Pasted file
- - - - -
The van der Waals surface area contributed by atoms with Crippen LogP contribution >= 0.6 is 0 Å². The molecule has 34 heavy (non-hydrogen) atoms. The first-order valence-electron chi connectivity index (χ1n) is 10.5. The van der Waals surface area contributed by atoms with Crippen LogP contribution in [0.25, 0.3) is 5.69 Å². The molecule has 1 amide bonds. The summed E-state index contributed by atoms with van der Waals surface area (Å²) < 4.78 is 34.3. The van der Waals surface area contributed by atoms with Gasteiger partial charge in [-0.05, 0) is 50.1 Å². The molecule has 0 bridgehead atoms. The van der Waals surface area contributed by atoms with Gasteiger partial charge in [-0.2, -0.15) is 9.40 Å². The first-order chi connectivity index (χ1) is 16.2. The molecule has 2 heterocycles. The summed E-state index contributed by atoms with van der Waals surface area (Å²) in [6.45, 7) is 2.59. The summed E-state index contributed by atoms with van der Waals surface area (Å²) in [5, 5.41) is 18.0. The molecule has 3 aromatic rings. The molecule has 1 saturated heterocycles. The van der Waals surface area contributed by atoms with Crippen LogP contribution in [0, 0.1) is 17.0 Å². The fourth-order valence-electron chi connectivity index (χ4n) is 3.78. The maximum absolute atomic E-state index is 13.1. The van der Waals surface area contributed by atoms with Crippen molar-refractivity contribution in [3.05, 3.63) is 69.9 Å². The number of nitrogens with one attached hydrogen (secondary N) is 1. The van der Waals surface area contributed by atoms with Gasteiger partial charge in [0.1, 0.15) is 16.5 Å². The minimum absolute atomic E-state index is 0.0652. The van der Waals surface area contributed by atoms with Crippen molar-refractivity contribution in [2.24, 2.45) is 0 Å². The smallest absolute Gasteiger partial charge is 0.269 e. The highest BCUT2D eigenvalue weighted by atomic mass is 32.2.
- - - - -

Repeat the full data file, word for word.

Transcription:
The van der Waals surface area contributed by atoms with Crippen LogP contribution >= 0.6 is 0 Å². The molecule has 34 heavy (non-hydrogen) atoms. The first-order valence-electron chi connectivity index (χ1n) is 10.5. The van der Waals surface area contributed by atoms with Crippen LogP contribution in [0.25, 0.3) is 5.69 Å². The molecule has 1 amide bonds. The summed E-state index contributed by atoms with van der Waals surface area (Å²) < 4.78 is 34.3. The van der Waals surface area contributed by atoms with Gasteiger partial charge in [-0.05, 0) is 50.1 Å². The molecule has 0 bridgehead atoms. The van der Waals surface area contributed by atoms with Gasteiger partial charge in [-0.2, -0.15) is 9.40 Å². The first-order chi connectivity index (χ1) is 16.2. The molecule has 2 heterocycles. The summed E-state index contributed by atoms with van der Waals surface area (Å²) in [6.45, 7) is 2.59. The summed E-state index contributed by atoms with van der Waals surface area (Å²) in [5, 5.41) is 18.0. The molecule has 3 aromatic rings. The molecule has 1 saturated heterocycles. The van der Waals surface area contributed by atoms with Crippen LogP contribution in [0, 0.1) is 17.0 Å². The fourth-order valence-electron chi connectivity index (χ4n) is 3.78. The maximum absolute atomic E-state index is 13.1. The van der Waals surface area contributed by atoms with Crippen molar-refractivity contribution in [3.05, 3.63) is 69.9 Å². The number of nitrogens with one attached hydrogen (secondary N) is 1. The van der Waals surface area contributed by atoms with Gasteiger partial charge in [0.1, 0.15) is 16.5 Å². The minimum absolute atomic E-state index is 0.0652. The van der Waals surface area contributed by atoms with Crippen molar-refractivity contribution in [2.24, 2.45) is 0 Å². The smallest absolute Gasteiger partial charge is 0.269 e. The highest BCUT2D eigenvalue weighted by atomic mass is 32.2.